Ram Chandra Kak

From Wikipedia, the free encyclopedia
Jump to: navigation, search
Ram Chandra Kak
Prime Minister of Jammu and Kashmir
In office
June 1945 – 10 August 1947
Preceded by Sir Benegal Narsing Rau
Succeeded by Janak Singh
Personal details
Born 5 June 1893
Died 10 February 1983

Ram Chandra Kak (5 June 1893 – 10 February 1983) was Prime Minister of Jammu and Kashmir[1][2] during 1945-47. He was also a pioneering archaeologist who excavated the leading sites of antiquities in Kashmir Valley and wrote the definitive text on them.


He served at various keys positions in Maharaja Hari Singh's administration. Beginning as the superintendent of archaeology,[3] he was appointed to the post of chief secretary in 1937. He was the minister of military affairs in 1941 and held the role of "minister-in-waiting" for the Maharaja Hari Singh during 1942–1945. He was appointed as the Prime Minister of Jammu and Kashmir from June 1945 – 11 August 1947 during the key transitional period when the British prepared for departure from India.[4]


In 1946, the National Conference party began the Quit Kashmir movement against the Maharaja. Its leader Sheikh Abdullah was arrested on 15 May. Jawaharlal Nehru attempted to come to Kashmir as his defence counsel. Nehru's entry into the state was blocked by Kak. Nehru was arrested on 22 June and kept at the dak bungalow in Domel, close to Muzaffarabad. Nehru returned to Delhi after two days following a summon from Gandhi. Later, Kak met the Indian National Congress leaders in India in July and Nehru was permitted to revisit Srinagar. He met Abdullah in jail.[5]

Kak was ill-disposed to the Indian National Congress because, in his view, it allied itself with Sheikh Abudllah and lent its "great weight of authority" to his agitation against the State government. After Abdullah's arrest in 1946, Congress leaders are said to have sent telegrams to Kak as well as the Maharaja demanding Abdullah's release. Kak held that "highly coloured, inaccurate and vituperative statements" were published by Congress, resolutions were passed against the Maharaja's government, and commissions of enquiry appointed. For these reasons both Kak and the Maharaja decided against acceding to the India Union in 1946 (even before the partition was decided).[6]

Kak tried to initiate a dialogue with Sardar Vallabhbhai Patel, who was to become the Home minister in Interim Government of India. However, he rejected the idea that the Interim Government would inherit the authority of the British Governemnt and made it clear that any "interference" by the Interim Government would not be welcomed. In turn, Patel rejected the notion of complete independence for Kashmir. Kak's initiative ended in failure. Subsequently the British Resident in Kashmir reported to the Viceroy that Kashmir was likely to stay out of the Indian Union.[7]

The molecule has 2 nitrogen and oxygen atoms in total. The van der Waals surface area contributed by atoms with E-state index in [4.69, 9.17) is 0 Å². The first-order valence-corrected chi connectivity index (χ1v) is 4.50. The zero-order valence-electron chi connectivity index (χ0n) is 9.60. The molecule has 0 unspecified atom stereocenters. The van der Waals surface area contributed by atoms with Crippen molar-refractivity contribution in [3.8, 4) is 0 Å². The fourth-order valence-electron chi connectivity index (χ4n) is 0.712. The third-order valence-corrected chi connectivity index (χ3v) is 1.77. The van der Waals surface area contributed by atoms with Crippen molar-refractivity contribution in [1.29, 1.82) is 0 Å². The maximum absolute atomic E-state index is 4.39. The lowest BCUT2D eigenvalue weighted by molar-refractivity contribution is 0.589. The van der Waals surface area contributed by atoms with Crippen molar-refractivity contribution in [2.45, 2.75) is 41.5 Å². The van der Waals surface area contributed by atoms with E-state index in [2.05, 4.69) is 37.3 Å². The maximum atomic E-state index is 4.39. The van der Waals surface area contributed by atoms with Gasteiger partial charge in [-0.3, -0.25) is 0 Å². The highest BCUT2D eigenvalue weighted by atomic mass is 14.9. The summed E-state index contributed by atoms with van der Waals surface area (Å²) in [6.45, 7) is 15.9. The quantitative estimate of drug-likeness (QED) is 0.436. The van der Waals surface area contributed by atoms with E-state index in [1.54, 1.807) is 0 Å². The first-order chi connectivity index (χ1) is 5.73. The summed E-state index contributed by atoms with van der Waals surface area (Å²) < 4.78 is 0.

After the Partition of India was decided in June 1947, the decision on accession became imminent. Lord Mountbatten visited Kashmir in June for five days (19–23 June) and pressured the Maharaja as well as Kak to make a decision. As to which Dominion to accede, Mountbatten said that it was the State government's decision, but strongly hinted that Pakistan was the right choice..[6][1]

Accession to Pakistan did not appeal to the Maharaja. Kak's position was that "since Kashmir would not accede to Pakistan it could not accede to India" (emphasis in the original). He advised the Maharaja was that Kashmir should remain independent for at least a year, after which the issue of accession could be considered. Jinnah told him that Kashmir could hope to get far better terms if it acceded immediately rather than later. But Kak's position was that the State's decision on non-accession was final. Jinnah is reported to have said that he did not mind the State not acceding to Pakistan as long as it did not accede to India.[6][1]

General Henry Scott, the Chief of Staff of State Forces,[4] credits Kak for maintaining friendly relations with the would-be state of Pakistan and its dominant party Muslim League. During Kak's tenure, the West Pakistan states (Punjab and North-West Frontier Province) are said to have stationed troops along the two main roads leading to the State and protected the traffic from raids..[8] According to the National Conference leader Sheikh Abdullah, Kak had good relations with the ruling circles in Pakistan. He says, Kak had assessed that, being a Muslim majority state, Kashmir was bound to accede to Pakistan and he had prepared a path for himself to serve in that eventuality.[9]